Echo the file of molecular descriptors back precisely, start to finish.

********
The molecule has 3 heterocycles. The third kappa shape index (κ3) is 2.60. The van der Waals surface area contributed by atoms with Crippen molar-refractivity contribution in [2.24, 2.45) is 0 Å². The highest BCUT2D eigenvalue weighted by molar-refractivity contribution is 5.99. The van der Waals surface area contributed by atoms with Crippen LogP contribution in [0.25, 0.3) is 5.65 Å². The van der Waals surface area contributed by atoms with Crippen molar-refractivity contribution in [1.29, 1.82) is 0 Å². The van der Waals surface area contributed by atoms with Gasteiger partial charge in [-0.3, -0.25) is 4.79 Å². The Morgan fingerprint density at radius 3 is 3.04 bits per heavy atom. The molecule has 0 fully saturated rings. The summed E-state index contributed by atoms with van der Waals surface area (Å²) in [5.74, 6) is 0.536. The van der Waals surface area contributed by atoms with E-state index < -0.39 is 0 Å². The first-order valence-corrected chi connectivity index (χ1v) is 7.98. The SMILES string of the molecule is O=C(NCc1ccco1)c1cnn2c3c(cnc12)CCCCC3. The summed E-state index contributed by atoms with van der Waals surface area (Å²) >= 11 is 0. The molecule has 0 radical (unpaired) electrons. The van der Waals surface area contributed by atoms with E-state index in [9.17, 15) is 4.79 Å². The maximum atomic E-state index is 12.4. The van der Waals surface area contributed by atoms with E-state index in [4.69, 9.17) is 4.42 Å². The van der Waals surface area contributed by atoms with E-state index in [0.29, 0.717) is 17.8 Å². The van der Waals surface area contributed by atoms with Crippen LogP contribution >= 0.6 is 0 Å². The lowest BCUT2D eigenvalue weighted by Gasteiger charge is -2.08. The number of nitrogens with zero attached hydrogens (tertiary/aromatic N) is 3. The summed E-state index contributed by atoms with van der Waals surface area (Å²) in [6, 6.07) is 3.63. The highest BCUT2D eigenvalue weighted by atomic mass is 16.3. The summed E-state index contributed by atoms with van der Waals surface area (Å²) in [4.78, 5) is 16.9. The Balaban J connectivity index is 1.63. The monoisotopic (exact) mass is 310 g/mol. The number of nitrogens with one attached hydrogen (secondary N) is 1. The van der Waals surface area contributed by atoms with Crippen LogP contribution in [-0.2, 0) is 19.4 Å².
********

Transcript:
The molecule has 3 heterocycles. The third kappa shape index (κ3) is 2.60. The van der Waals surface area contributed by atoms with Crippen molar-refractivity contribution in [2.24, 2.45) is 0 Å². The highest BCUT2D eigenvalue weighted by molar-refractivity contribution is 5.99. The van der Waals surface area contributed by atoms with Crippen LogP contribution in [0.25, 0.3) is 5.65 Å². The van der Waals surface area contributed by atoms with Crippen molar-refractivity contribution in [1.29, 1.82) is 0 Å². The van der Waals surface area contributed by atoms with Gasteiger partial charge in [-0.3, -0.25) is 4.79 Å². The Morgan fingerprint density at radius 3 is 3.04 bits per heavy atom. The molecule has 0 fully saturated rings. The summed E-state index contributed by atoms with van der Waals surface area (Å²) in [5.74, 6) is 0.536. The van der Waals surface area contributed by atoms with E-state index < -0.39 is 0 Å². The first-order valence-corrected chi connectivity index (χ1v) is 7.98. The SMILES string of the molecule is O=C(NCc1ccco1)c1cnn2c3c(cnc12)CCCCC3. The summed E-state index contributed by atoms with van der Waals surface area (Å²) >= 11 is 0. The molecule has 0 radical (unpaired) electrons. The van der Waals surface area contributed by atoms with E-state index in [9.17, 15) is 4.79 Å². The maximum atomic E-state index is 12.4. The van der Waals surface area contributed by atoms with E-state index in [4.69, 9.17) is 4.42 Å². The van der Waals surface area contributed by atoms with E-state index in [0.29, 0.717) is 17.8 Å². The van der Waals surface area contributed by atoms with Crippen LogP contribution >= 0.6 is 0 Å². The lowest BCUT2D eigenvalue weighted by Gasteiger charge is -2.08. The number of nitrogens with zero attached hydrogens (tertiary/aromatic N) is 3. The summed E-state index contributed by atoms with van der Waals surface area (Å²) in [6, 6.07) is 3.63. The highest BCUT2D eigenvalue weighted by atomic mass is 16.3. The summed E-state index contributed by atoms with van der Waals surface area (Å²) in [4.78, 5) is 16.9. The Balaban J connectivity index is 1.63. The monoisotopic (exact) mass is 310 g/mol. The number of nitrogens with one attached hydrogen (secondary N) is 1. The van der Waals surface area contributed by atoms with Crippen LogP contribution in [-0.2, 0) is 19.4 Å².